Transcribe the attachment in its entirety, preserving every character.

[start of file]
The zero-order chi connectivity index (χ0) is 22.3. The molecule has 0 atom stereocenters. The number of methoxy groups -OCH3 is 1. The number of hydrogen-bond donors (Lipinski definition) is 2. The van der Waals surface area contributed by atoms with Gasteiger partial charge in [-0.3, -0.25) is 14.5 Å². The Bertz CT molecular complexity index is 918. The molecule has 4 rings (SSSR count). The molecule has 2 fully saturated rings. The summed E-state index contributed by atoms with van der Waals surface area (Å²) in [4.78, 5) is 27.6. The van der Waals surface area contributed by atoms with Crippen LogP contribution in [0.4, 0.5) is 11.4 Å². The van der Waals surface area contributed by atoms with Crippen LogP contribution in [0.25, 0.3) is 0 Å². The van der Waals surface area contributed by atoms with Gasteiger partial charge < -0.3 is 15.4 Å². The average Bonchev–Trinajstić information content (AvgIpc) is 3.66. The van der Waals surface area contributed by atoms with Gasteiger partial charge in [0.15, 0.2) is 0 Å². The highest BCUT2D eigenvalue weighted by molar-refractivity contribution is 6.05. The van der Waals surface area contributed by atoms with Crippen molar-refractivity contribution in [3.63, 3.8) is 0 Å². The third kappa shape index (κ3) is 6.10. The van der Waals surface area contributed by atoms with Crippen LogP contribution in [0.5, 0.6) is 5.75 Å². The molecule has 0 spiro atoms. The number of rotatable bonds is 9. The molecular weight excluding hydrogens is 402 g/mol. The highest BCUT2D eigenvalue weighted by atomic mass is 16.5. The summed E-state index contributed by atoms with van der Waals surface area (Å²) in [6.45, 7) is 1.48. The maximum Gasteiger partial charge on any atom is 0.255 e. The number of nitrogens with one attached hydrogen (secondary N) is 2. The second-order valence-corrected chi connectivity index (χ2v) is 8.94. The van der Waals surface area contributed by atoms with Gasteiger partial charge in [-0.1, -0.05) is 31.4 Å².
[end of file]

The zero-order chi connectivity index (χ0) is 22.3. The molecule has 0 atom stereocenters. The number of methoxy groups -OCH3 is 1. The number of hydrogen-bond donors (Lipinski definition) is 2. The van der Waals surface area contributed by atoms with Gasteiger partial charge in [-0.3, -0.25) is 14.5 Å². The Bertz CT molecular complexity index is 918. The molecule has 4 rings (SSSR count). The molecule has 2 fully saturated rings. The summed E-state index contributed by atoms with van der Waals surface area (Å²) in [4.78, 5) is 27.6. The van der Waals surface area contributed by atoms with Crippen LogP contribution in [0.4, 0.5) is 11.4 Å². The van der Waals surface area contributed by atoms with Crippen LogP contribution in [0.25, 0.3) is 0 Å². The van der Waals surface area contributed by atoms with Gasteiger partial charge < -0.3 is 15.4 Å². The average Bonchev–Trinajstić information content (AvgIpc) is 3.66. The van der Waals surface area contributed by atoms with Gasteiger partial charge in [0.15, 0.2) is 0 Å². The highest BCUT2D eigenvalue weighted by molar-refractivity contribution is 6.05. The van der Waals surface area contributed by atoms with Crippen molar-refractivity contribution in [3.63, 3.8) is 0 Å². The third kappa shape index (κ3) is 6.10. The van der Waals surface area contributed by atoms with Crippen LogP contribution in [0.5, 0.6) is 5.75 Å². The molecule has 0 spiro atoms. The number of rotatable bonds is 9. The molecular weight excluding hydrogens is 402 g/mol. The highest BCUT2D eigenvalue weighted by atomic mass is 16.5. The summed E-state index contributed by atoms with van der Waals surface area (Å²) in [6.45, 7) is 1.48. The maximum Gasteiger partial charge on any atom is 0.255 e. The number of nitrogens with one attached hydrogen (secondary N) is 2. The second-order valence-corrected chi connectivity index (χ2v) is 8.94. The van der Waals surface area contributed by atoms with Gasteiger partial charge in [-0.1, -0.05) is 31.4 Å².